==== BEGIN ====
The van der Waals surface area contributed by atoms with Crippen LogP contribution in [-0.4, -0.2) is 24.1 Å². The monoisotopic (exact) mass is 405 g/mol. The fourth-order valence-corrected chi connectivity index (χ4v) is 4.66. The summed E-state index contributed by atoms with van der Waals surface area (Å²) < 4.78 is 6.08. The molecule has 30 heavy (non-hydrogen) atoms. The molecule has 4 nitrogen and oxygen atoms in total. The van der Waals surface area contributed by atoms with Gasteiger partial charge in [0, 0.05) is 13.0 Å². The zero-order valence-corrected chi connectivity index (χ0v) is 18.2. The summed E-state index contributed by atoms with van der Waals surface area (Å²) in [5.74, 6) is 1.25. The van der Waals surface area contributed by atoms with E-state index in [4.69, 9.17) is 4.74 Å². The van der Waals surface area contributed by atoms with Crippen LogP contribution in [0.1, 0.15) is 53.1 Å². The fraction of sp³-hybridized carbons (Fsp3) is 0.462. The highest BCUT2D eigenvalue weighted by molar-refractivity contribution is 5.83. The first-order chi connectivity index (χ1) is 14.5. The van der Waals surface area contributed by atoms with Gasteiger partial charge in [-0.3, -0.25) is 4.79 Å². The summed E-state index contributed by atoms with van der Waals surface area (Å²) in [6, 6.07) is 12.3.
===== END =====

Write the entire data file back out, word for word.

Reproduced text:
The van der Waals surface area contributed by atoms with Crippen LogP contribution in [-0.4, -0.2) is 24.1 Å². The monoisotopic (exact) mass is 405 g/mol. The fourth-order valence-corrected chi connectivity index (χ4v) is 4.66. The summed E-state index contributed by atoms with van der Waals surface area (Å²) < 4.78 is 6.08. The molecule has 30 heavy (non-hydrogen) atoms. The molecule has 4 nitrogen and oxygen atoms in total. The van der Waals surface area contributed by atoms with Gasteiger partial charge in [0, 0.05) is 13.0 Å². The zero-order valence-corrected chi connectivity index (χ0v) is 18.2. The summed E-state index contributed by atoms with van der Waals surface area (Å²) in [5.74, 6) is 1.25. The van der Waals surface area contributed by atoms with E-state index in [4.69, 9.17) is 4.74 Å². The van der Waals surface area contributed by atoms with Crippen LogP contribution in [0.1, 0.15) is 53.1 Å². The fraction of sp³-hybridized carbons (Fsp3) is 0.462. The highest BCUT2D eigenvalue weighted by molar-refractivity contribution is 5.83. The first-order chi connectivity index (χ1) is 14.5. The van der Waals surface area contributed by atoms with Gasteiger partial charge in [-0.3, -0.25) is 4.79 Å². The summed E-state index contributed by atoms with van der Waals surface area (Å²) in [6, 6.07) is 12.3.